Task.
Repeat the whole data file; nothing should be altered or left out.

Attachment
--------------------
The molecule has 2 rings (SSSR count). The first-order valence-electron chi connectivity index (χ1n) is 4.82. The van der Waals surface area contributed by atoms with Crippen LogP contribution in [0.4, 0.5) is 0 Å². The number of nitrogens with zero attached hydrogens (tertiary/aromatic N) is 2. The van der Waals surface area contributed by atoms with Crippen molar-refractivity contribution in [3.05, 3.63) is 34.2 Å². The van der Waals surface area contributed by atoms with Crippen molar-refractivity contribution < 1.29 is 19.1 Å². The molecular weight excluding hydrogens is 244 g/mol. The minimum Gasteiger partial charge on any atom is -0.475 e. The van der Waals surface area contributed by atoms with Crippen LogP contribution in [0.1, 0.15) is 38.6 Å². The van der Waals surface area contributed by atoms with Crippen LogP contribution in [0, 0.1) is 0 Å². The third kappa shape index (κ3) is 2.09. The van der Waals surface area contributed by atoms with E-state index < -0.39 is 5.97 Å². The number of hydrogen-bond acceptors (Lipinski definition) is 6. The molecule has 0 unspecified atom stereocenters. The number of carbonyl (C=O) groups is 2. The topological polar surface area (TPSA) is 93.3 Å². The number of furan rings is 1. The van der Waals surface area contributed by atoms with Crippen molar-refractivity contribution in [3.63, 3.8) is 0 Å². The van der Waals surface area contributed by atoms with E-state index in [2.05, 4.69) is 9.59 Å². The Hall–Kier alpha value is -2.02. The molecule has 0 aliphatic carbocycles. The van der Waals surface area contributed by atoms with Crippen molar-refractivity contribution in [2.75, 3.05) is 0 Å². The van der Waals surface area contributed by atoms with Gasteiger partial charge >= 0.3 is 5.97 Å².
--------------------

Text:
The molecule has 2 rings (SSSR count). The first-order valence-electron chi connectivity index (χ1n) is 4.82. The van der Waals surface area contributed by atoms with Crippen LogP contribution in [0.4, 0.5) is 0 Å². The number of nitrogens with zero attached hydrogens (tertiary/aromatic N) is 2. The van der Waals surface area contributed by atoms with Crippen molar-refractivity contribution in [3.05, 3.63) is 34.2 Å². The van der Waals surface area contributed by atoms with Crippen molar-refractivity contribution < 1.29 is 19.1 Å². The molecular weight excluding hydrogens is 244 g/mol. The minimum Gasteiger partial charge on any atom is -0.475 e. The van der Waals surface area contributed by atoms with Crippen LogP contribution in [0.1, 0.15) is 38.6 Å². The van der Waals surface area contributed by atoms with Crippen LogP contribution in [0, 0.1) is 0 Å². The third kappa shape index (κ3) is 2.09. The van der Waals surface area contributed by atoms with E-state index < -0.39 is 5.97 Å². The number of hydrogen-bond acceptors (Lipinski definition) is 6. The molecule has 0 unspecified atom stereocenters. The number of carbonyl (C=O) groups is 2. The topological polar surface area (TPSA) is 93.3 Å². The number of furan rings is 1. The van der Waals surface area contributed by atoms with Crippen molar-refractivity contribution in [3.63, 3.8) is 0 Å². The van der Waals surface area contributed by atoms with E-state index in [2.05, 4.69) is 9.59 Å². The Hall–Kier alpha value is -2.02. The molecule has 0 aliphatic carbocycles. The van der Waals surface area contributed by atoms with Crippen molar-refractivity contribution in [2.75, 3.05) is 0 Å². The van der Waals surface area contributed by atoms with Gasteiger partial charge >= 0.3 is 5.97 Å².